Re: “Closing in on New View Rules,” April 19 edition.
Please: Establish a hierarchy of priorities wherein views are at the top, and trees are nice but definitely less important.
Establish an ordinance that is challenge-proof, has teeth, is fair and especially, is enforceable.
If there is to be some concession granted for preserving a few select historic or landmark trees, make the owner carry the burden of defending the tree as a historical landmark.
Establish a means of measuring the highest allowable tree on a given property, such as 1.5 times the height of the roof line or no taller than the chimney.
Going forward, it should be as difficult for a tree owner to exceed the established limit as it is for a property owner to get a permit to raise the height of his home or office. If the property is unimproved then I would suggest a flat figure, say 10 feet.
Employ both the carrot and the stick. If the tree owners acquiesce to trimming or removing offending trees without the hearing process, help them out. Give them the city-contracted rate on tree trimming or removal. Give them new baby trees to plant in place of removed trees. Set up a firewood-buying coop that will pay homeowners for cut trees and logs. If, on the other hand, the tree owners insist on fighting and losing a battle for a tree that is found to clearly and substantially block one or more views, then I think that property owner should be fined a sum in addition to paying for the city mediation and the ensuing trimming or removal.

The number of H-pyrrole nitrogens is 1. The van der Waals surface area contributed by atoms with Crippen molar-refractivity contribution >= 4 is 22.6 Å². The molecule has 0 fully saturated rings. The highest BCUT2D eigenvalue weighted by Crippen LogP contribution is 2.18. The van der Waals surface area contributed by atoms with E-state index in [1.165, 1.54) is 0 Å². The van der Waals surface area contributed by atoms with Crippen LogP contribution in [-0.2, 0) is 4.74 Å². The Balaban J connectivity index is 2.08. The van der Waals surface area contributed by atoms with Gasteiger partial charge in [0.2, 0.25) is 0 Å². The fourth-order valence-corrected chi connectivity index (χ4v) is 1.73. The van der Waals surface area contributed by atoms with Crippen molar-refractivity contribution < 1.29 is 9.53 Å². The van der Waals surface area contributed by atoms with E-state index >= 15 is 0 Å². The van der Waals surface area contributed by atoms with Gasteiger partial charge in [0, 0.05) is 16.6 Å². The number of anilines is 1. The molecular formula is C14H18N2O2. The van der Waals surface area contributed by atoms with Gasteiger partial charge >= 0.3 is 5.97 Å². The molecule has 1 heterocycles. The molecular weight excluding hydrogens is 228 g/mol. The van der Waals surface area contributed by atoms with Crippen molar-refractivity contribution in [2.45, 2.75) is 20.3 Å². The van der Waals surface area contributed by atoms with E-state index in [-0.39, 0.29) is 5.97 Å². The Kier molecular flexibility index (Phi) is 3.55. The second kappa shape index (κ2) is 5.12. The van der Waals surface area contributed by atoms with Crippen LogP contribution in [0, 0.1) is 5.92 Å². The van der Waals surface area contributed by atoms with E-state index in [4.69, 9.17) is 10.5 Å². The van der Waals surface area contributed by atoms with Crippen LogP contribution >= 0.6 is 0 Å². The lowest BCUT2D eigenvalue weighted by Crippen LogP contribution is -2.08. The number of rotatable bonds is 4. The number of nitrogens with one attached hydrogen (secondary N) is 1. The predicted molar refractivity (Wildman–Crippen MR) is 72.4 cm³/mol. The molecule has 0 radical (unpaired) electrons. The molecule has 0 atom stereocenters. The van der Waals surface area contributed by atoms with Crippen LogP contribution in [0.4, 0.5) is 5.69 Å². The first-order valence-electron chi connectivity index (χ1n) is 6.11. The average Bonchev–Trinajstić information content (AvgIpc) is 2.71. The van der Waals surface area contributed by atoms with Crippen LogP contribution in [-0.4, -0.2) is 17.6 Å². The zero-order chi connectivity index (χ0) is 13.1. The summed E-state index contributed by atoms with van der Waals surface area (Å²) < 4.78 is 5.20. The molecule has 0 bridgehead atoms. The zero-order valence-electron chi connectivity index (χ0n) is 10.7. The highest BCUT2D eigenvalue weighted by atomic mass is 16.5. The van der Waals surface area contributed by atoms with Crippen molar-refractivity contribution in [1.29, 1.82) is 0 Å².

Please don’t: Limit the city’s jurisdiction to only protect a property owner’s primary view. All views are precious and no tree-owner should be allowed to ignore their obligation to maintain foliage.
Don’t treat publically owned trees or foliage differently.
Don’t try to establish a view baseline predicated on how long the current owner has owned the home. All that does is reward the lazy and negligent tree owners that have been allowed to get away with impacting their neighbors’ views for decades.
Don’t charge the applicant for any of the cost to trim or remove the offending trees. Whatever fees the committee feels it should charge to resolve these disputes, those costs should be assigned to the losing party. That way both parties will realize they are gambling on paying the full cost of appeal and tree removal.
Greg Gilroy, Laguna Beach